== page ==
The system 100 provides access to information stored in a system registry, and, facilitates a generic (e.g., application and/or operating system independent) manner for dynamically partitioning of the system registry. The present invention facilitates providing a customized view of the system registry 130 to component(s) and/or application(s). For example, customization can be based on version, computer configuration, user and/or other suitable information. Significantly, the customized view of the system registry 130 can be manipulated by the system 100 at runtime (e.g., dynamically manipulated). Additionally and/or alternatively, low level component(s) can also be given access to the dynamic partition data store to manipulate the redirection information (e.g., via interface component(s) (not shown) described below).

Information can be dynamically provided in response to the request based upon the partition information stored in the dynamic partition data store 120. Thus, the requester (e.g., component(s) and/or application(s)) is provided with current system registry information based, at least in part, upon redirection information stored in the dynamic partition data store 120.

For example, a terminal server may desire a different view of the registry based on the logged on user. Further, a shell may desire to have a second view, for example, merging information from different locations in the registry. Conventional system(s) facilitate multiple views; however, support for the multiple views is generally hard coded. Thus, as future requirements are imposed, the registry API is typically required to be modified to support these requirements—thus, backward compatibility is difficult.

Hard-coded changes to the registry can further lead to problems as a plurality of different component can be dependent on the system registry. Changes to the system registry can thus pose problem(s) for legacy applications. For example, conventionally, to support application compatibility/interoperability for 64-bit operating system, the system registry was partitioned at different locations. A hard-coded list of registry keys defined the different locations in different way to compile a view for (1) native application(s); and, (2) legacy (e.g., 32-bit) application(s).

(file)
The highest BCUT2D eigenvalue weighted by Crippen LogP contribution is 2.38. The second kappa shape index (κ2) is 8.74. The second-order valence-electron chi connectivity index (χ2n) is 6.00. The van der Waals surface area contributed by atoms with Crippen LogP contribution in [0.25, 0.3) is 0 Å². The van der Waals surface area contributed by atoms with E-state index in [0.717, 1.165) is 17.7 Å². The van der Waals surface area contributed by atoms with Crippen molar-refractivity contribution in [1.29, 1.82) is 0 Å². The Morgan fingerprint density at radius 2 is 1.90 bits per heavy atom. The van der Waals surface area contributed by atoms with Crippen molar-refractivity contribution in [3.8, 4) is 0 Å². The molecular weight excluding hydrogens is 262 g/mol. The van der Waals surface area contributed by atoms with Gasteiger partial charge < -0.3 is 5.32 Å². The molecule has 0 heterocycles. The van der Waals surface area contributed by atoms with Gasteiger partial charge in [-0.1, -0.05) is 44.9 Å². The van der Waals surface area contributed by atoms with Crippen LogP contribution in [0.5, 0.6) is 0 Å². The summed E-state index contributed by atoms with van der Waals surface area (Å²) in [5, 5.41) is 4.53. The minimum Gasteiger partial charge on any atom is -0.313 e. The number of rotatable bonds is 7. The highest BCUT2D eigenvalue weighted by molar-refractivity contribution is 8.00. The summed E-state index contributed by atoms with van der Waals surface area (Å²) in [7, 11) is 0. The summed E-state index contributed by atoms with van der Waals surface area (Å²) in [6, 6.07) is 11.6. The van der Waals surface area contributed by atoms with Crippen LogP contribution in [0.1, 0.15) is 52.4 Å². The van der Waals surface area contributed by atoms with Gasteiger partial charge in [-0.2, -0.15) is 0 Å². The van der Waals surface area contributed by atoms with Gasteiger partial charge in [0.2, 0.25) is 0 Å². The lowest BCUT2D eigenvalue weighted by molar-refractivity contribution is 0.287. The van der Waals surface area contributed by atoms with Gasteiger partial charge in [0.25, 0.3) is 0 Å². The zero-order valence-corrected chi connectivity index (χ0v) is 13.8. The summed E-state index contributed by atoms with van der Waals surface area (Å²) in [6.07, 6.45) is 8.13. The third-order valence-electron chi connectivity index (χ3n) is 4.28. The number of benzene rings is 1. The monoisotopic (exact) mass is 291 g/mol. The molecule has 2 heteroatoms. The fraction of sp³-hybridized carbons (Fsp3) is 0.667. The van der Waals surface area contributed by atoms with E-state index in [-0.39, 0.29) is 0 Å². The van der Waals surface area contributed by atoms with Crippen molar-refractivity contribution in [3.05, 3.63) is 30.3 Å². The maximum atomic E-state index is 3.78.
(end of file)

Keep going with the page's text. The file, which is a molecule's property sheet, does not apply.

The dynamic partition system 100 is substantially transparent to an application. However, in accordance with an aspect of the present application, an application that desires to exploit the dynamic partitioning of the system registry can be permitted to do so.

Component(s) that desire to show different view(s) of the system registry 130 based, for example, on a version number, can easily accomplish the different view(s) by employing the system 100. COM+component(s) can also partition the system registry 130 by employing the system 100.

In accordance with yet another aspect of the present invention, management program(s) can run application(s) under a customized shell environment that can redirect substantially all system registry call(s), keeping the system registry intact up to a certain point and time. That is, a user can redirect a single write in the system registry in a different location without disrupting the application.

Finally, an extended and/or customized loading process can be employed which calls DLLs in the operating system based on a signature in an image header. The DLL can load a specific image (e.g., like a COM+program), and, if applicable, can change the system registry view.